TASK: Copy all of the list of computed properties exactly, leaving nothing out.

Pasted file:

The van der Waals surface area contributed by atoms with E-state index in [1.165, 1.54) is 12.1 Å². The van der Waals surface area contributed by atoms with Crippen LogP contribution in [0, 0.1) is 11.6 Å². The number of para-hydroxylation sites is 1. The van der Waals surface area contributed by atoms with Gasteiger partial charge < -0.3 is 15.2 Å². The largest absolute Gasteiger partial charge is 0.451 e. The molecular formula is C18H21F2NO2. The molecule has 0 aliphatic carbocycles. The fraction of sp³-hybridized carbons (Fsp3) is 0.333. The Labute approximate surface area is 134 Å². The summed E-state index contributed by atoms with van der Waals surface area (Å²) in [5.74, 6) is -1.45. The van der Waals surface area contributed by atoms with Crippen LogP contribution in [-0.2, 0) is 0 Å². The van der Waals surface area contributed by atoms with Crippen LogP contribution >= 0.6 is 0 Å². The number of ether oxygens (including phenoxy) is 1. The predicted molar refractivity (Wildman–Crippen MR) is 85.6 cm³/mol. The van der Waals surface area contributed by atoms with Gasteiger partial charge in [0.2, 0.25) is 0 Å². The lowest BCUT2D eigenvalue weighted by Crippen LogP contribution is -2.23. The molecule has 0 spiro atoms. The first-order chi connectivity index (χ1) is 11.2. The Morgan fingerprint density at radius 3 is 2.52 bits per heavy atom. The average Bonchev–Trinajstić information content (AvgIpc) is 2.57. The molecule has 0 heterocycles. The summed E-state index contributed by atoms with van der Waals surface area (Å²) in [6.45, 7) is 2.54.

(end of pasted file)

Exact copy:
The van der Waals surface area contributed by atoms with E-state index in [1.165, 1.54) is 12.1 Å². The van der Waals surface area contributed by atoms with Crippen LogP contribution in [0, 0.1) is 11.6 Å². The number of para-hydroxylation sites is 1. The van der Waals surface area contributed by atoms with Gasteiger partial charge < -0.3 is 15.2 Å². The largest absolute Gasteiger partial charge is 0.451 e. The molecular formula is C18H21F2NO2. The molecule has 0 aliphatic carbocycles. The fraction of sp³-hybridized carbons (Fsp3) is 0.333. The Labute approximate surface area is 134 Å². The summed E-state index contributed by atoms with van der Waals surface area (Å²) in [5.74, 6) is -1.45. The van der Waals surface area contributed by atoms with Crippen LogP contribution in [-0.2, 0) is 0 Å². The van der Waals surface area contributed by atoms with Crippen LogP contribution >= 0.6 is 0 Å². The number of ether oxygens (including phenoxy) is 1. The predicted molar refractivity (Wildman–Crippen MR) is 85.6 cm³/mol. The van der Waals surface area contributed by atoms with Gasteiger partial charge in [0.2, 0.25) is 0 Å². The lowest BCUT2D eigenvalue weighted by Crippen LogP contribution is -2.23. The molecule has 0 spiro atoms. The first-order chi connectivity index (χ1) is 11.2. The Morgan fingerprint density at radius 3 is 2.52 bits per heavy atom. The average Bonchev–Trinajstić information content (AvgIpc) is 2.57. The molecule has 0 heterocycles. The summed E-state index contributed by atoms with van der Waals surface area (Å²) in [6.45, 7) is 2.54.